Pearl is ten weeks old and is not the least bit shy about letting old Sam know that she is her new plaything. It has been over a decade since I have had a puppy around and I forgot how much work is involved keeping an eye on one and cleaning up after her, while attempting to puppy proof the motorhome.

Maltese
Pearl
Maltese
Pearl

All puppies are cute and this one is no exception. A live wire with a pretty bold disposition, just a great attitude, not the least bit concerned about the abrupt change in her life, leaving her littermates and coming to live in a completely new foreign environment. Doesn’t seem to have missed a beat.

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March 9, 2018 Sandy Creek COE Campground, Texas

Sandy Creek COE Campground, Texas
Sandy Creek COE Campground, Texas

Last Five Days in Texas

Sandy Creek COE Campground, Texas
Sandy Creek COE Campground, Texas

Still looking to kill time and let the weather warm a bit more before heading farther north, I moved from the state park to the Corps of Army Engineers Sandy Creek Campground, just six miles away by road, but only half a mile away as the crow flies. You can see the State Park beach across the lake from my new campsite at Sandy Creek.

I was blessed with a couple perfectly nice days of weather while staying here and made a couple more forays out into the surrounding country exploring but still did not come up with anything to shoot.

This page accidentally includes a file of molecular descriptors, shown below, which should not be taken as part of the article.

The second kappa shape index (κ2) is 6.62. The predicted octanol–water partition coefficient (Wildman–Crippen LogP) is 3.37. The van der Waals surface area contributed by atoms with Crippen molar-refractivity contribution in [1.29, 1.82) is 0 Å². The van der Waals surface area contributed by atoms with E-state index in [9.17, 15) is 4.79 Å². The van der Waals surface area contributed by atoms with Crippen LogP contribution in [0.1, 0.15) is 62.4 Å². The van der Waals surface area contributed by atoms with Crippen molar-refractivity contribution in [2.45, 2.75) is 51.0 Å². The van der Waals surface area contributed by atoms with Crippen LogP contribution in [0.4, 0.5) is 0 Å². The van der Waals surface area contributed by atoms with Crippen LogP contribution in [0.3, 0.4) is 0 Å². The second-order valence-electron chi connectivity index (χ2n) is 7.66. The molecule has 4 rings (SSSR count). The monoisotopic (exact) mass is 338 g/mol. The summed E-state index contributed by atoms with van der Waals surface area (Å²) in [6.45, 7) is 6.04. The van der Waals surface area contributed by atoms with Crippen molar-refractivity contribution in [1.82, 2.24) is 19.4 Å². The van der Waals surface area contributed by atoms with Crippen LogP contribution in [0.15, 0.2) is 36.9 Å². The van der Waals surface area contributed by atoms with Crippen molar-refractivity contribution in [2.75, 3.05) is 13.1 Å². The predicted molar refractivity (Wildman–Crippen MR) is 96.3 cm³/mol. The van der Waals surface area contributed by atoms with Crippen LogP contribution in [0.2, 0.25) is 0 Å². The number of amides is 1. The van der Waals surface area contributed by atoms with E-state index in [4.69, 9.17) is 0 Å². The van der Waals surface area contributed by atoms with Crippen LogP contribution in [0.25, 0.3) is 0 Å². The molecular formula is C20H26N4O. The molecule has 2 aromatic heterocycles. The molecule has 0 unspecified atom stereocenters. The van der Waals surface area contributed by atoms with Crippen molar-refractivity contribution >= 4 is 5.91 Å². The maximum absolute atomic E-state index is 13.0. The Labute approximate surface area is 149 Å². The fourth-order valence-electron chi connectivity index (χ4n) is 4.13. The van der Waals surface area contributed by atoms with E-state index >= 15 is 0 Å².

This is a very nice COE campground with long level sites, mostly shaded, but there are a few that are in the open enough to allow for satellite reception, my lakefront campsite being one of them. Fairly good Verizon signal here. All sites have water and electric with a covered picnic table on a separate concrete slab and there is a dump station in the campground. A real bargain at $20 a night and we seniors get 50% off of that. Pretty hard to beat $10 a night lakefront camping.

Tomorrow I travel north almost 400 miles to another COE campground on the Arkansas River near Ozark, Arkansas. Stay tuned.

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March 4, 2018 Jasper, Texas

Entrance to Martin Dies State Park
Entrance to Martin Dies State Park

Martin Dies State Park, Texas

I arrived at Martin Dies State Park, located 11 miles west of Jasper, Texas, last Monday after traveling from New Orleans on a dreary, rainy day that did see occasional glimpses of the sun as I travelled west. However, by the time I reached my destination, it was raining once again.